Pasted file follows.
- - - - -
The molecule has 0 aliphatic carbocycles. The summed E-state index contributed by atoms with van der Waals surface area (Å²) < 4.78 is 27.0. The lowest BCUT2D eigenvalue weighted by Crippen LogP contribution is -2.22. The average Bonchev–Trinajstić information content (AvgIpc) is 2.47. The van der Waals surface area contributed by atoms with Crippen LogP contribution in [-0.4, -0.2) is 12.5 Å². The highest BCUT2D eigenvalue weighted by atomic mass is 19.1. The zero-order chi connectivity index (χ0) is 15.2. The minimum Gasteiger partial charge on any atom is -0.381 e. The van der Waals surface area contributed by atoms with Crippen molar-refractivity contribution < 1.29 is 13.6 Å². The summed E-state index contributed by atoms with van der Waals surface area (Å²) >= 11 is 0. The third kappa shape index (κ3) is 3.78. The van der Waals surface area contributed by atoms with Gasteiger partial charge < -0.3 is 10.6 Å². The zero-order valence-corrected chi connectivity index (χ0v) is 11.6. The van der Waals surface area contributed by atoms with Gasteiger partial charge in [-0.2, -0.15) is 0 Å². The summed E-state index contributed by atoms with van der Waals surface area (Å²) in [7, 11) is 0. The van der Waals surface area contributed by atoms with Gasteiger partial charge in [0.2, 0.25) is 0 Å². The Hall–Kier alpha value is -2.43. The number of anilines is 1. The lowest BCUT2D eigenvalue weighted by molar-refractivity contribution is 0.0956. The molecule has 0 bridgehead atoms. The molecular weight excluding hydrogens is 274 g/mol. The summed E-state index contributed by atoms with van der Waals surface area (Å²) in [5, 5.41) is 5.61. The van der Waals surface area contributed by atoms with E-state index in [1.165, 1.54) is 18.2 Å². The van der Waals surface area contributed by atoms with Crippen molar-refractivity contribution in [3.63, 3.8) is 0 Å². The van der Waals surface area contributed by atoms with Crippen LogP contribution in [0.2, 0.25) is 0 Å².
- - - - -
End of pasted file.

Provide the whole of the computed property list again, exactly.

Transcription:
The molecule has 0 aliphatic carbocycles. The summed E-state index contributed by atoms with van der Waals surface area (Å²) < 4.78 is 27.0. The lowest BCUT2D eigenvalue weighted by Crippen LogP contribution is -2.22. The average Bonchev–Trinajstić information content (AvgIpc) is 2.47. The van der Waals surface area contributed by atoms with Crippen LogP contribution in [-0.4, -0.2) is 12.5 Å². The highest BCUT2D eigenvalue weighted by atomic mass is 19.1. The zero-order chi connectivity index (χ0) is 15.2. The minimum Gasteiger partial charge on any atom is -0.381 e. The van der Waals surface area contributed by atoms with Crippen molar-refractivity contribution < 1.29 is 13.6 Å². The summed E-state index contributed by atoms with van der Waals surface area (Å²) >= 11 is 0. The third kappa shape index (κ3) is 3.78. The van der Waals surface area contributed by atoms with Gasteiger partial charge < -0.3 is 10.6 Å². The zero-order valence-corrected chi connectivity index (χ0v) is 11.6. The van der Waals surface area contributed by atoms with Gasteiger partial charge in [-0.2, -0.15) is 0 Å². The summed E-state index contributed by atoms with van der Waals surface area (Å²) in [7, 11) is 0. The van der Waals surface area contributed by atoms with Gasteiger partial charge in [0.2, 0.25) is 0 Å². The Hall–Kier alpha value is -2.43. The number of anilines is 1. The lowest BCUT2D eigenvalue weighted by molar-refractivity contribution is 0.0956. The molecule has 0 bridgehead atoms. The molecular weight excluding hydrogens is 274 g/mol. The summed E-state index contributed by atoms with van der Waals surface area (Å²) in [5, 5.41) is 5.61. The van der Waals surface area contributed by atoms with E-state index in [1.165, 1.54) is 18.2 Å². The van der Waals surface area contributed by atoms with Crippen molar-refractivity contribution in [3.63, 3.8) is 0 Å². The van der Waals surface area contributed by atoms with Crippen LogP contribution in [0.2, 0.25) is 0 Å².